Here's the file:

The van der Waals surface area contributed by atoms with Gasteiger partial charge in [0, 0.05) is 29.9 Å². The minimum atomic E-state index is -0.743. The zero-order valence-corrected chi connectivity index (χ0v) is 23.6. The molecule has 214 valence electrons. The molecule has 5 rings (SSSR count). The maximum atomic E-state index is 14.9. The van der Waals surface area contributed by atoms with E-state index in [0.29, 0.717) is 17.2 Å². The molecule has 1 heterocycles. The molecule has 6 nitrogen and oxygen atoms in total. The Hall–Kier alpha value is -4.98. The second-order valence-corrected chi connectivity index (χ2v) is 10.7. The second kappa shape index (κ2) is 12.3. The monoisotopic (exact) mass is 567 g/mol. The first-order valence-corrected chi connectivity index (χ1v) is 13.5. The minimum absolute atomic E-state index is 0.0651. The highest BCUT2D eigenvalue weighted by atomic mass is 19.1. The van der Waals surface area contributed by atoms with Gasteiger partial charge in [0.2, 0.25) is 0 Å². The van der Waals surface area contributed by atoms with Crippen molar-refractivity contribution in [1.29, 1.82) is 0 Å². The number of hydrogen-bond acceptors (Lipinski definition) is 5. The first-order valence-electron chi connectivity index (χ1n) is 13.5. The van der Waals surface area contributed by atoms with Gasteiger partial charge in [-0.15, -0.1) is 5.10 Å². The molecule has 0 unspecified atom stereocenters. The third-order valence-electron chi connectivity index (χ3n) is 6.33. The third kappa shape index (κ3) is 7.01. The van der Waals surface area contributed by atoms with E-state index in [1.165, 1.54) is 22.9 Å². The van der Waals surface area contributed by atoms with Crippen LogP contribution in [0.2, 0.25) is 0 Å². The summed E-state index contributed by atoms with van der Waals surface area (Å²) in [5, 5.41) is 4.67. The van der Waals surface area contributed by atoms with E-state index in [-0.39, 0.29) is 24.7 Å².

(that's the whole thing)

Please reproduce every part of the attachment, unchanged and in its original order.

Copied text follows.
The van der Waals surface area contributed by atoms with Gasteiger partial charge in [0, 0.05) is 29.9 Å². The minimum atomic E-state index is -0.743. The zero-order valence-corrected chi connectivity index (χ0v) is 23.6. The molecule has 214 valence electrons. The molecule has 5 rings (SSSR count). The maximum atomic E-state index is 14.9. The van der Waals surface area contributed by atoms with E-state index in [0.29, 0.717) is 17.2 Å². The molecule has 1 heterocycles. The molecule has 6 nitrogen and oxygen atoms in total. The Hall–Kier alpha value is -4.98. The second-order valence-corrected chi connectivity index (χ2v) is 10.7. The second kappa shape index (κ2) is 12.3. The monoisotopic (exact) mass is 567 g/mol. The first-order valence-corrected chi connectivity index (χ1v) is 13.5. The minimum absolute atomic E-state index is 0.0651. The highest BCUT2D eigenvalue weighted by atomic mass is 19.1. The van der Waals surface area contributed by atoms with Gasteiger partial charge in [0.2, 0.25) is 0 Å². The van der Waals surface area contributed by atoms with Crippen molar-refractivity contribution in [1.29, 1.82) is 0 Å². The number of hydrogen-bond acceptors (Lipinski definition) is 5. The first-order valence-electron chi connectivity index (χ1n) is 13.5. The van der Waals surface area contributed by atoms with Gasteiger partial charge in [-0.15, -0.1) is 5.10 Å². The molecule has 0 unspecified atom stereocenters. The third-order valence-electron chi connectivity index (χ3n) is 6.33. The third kappa shape index (κ3) is 7.01. The van der Waals surface area contributed by atoms with E-state index in [1.165, 1.54) is 22.9 Å². The van der Waals surface area contributed by atoms with Crippen LogP contribution in [0.2, 0.25) is 0 Å². The summed E-state index contributed by atoms with van der Waals surface area (Å²) in [5, 5.41) is 4.67. The van der Waals surface area contributed by atoms with E-state index in [-0.39, 0.29) is 24.7 Å².